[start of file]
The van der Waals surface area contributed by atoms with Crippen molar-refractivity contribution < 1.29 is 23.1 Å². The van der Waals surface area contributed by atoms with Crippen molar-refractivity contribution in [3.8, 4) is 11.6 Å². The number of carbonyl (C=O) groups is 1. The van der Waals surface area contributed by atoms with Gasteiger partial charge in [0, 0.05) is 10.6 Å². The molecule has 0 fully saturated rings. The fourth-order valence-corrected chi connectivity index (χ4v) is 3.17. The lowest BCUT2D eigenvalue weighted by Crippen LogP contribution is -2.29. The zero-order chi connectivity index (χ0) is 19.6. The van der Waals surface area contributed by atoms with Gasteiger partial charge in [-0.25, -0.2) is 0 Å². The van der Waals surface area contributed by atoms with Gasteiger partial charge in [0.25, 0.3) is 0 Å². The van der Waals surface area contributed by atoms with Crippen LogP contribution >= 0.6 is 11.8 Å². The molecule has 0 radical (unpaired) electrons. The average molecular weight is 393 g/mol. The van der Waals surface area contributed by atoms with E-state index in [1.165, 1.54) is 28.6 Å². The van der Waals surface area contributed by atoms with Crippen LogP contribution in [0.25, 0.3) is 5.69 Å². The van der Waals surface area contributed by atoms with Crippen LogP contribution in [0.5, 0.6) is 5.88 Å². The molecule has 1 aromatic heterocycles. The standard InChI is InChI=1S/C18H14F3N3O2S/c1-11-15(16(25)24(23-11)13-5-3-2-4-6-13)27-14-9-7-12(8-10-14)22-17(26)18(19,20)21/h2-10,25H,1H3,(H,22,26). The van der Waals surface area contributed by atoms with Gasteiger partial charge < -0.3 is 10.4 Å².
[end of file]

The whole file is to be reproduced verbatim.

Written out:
The van der Waals surface area contributed by atoms with Crippen molar-refractivity contribution < 1.29 is 23.1 Å². The van der Waals surface area contributed by atoms with Crippen molar-refractivity contribution in [3.8, 4) is 11.6 Å². The number of carbonyl (C=O) groups is 1. The van der Waals surface area contributed by atoms with Gasteiger partial charge in [0, 0.05) is 10.6 Å². The molecule has 0 fully saturated rings. The fourth-order valence-corrected chi connectivity index (χ4v) is 3.17. The lowest BCUT2D eigenvalue weighted by Crippen LogP contribution is -2.29. The zero-order chi connectivity index (χ0) is 19.6. The van der Waals surface area contributed by atoms with Gasteiger partial charge in [-0.25, -0.2) is 0 Å². The van der Waals surface area contributed by atoms with Gasteiger partial charge in [0.25, 0.3) is 0 Å². The van der Waals surface area contributed by atoms with Crippen LogP contribution >= 0.6 is 11.8 Å². The molecule has 0 radical (unpaired) electrons. The average molecular weight is 393 g/mol. The van der Waals surface area contributed by atoms with E-state index in [1.165, 1.54) is 28.6 Å². The van der Waals surface area contributed by atoms with Crippen LogP contribution in [0.25, 0.3) is 5.69 Å². The van der Waals surface area contributed by atoms with Crippen LogP contribution in [0.5, 0.6) is 5.88 Å². The molecule has 1 aromatic heterocycles. The standard InChI is InChI=1S/C18H14F3N3O2S/c1-11-15(16(25)24(23-11)13-5-3-2-4-6-13)27-14-9-7-12(8-10-14)22-17(26)18(19,20)21/h2-10,25H,1H3,(H,22,26). The van der Waals surface area contributed by atoms with Gasteiger partial charge < -0.3 is 10.4 Å².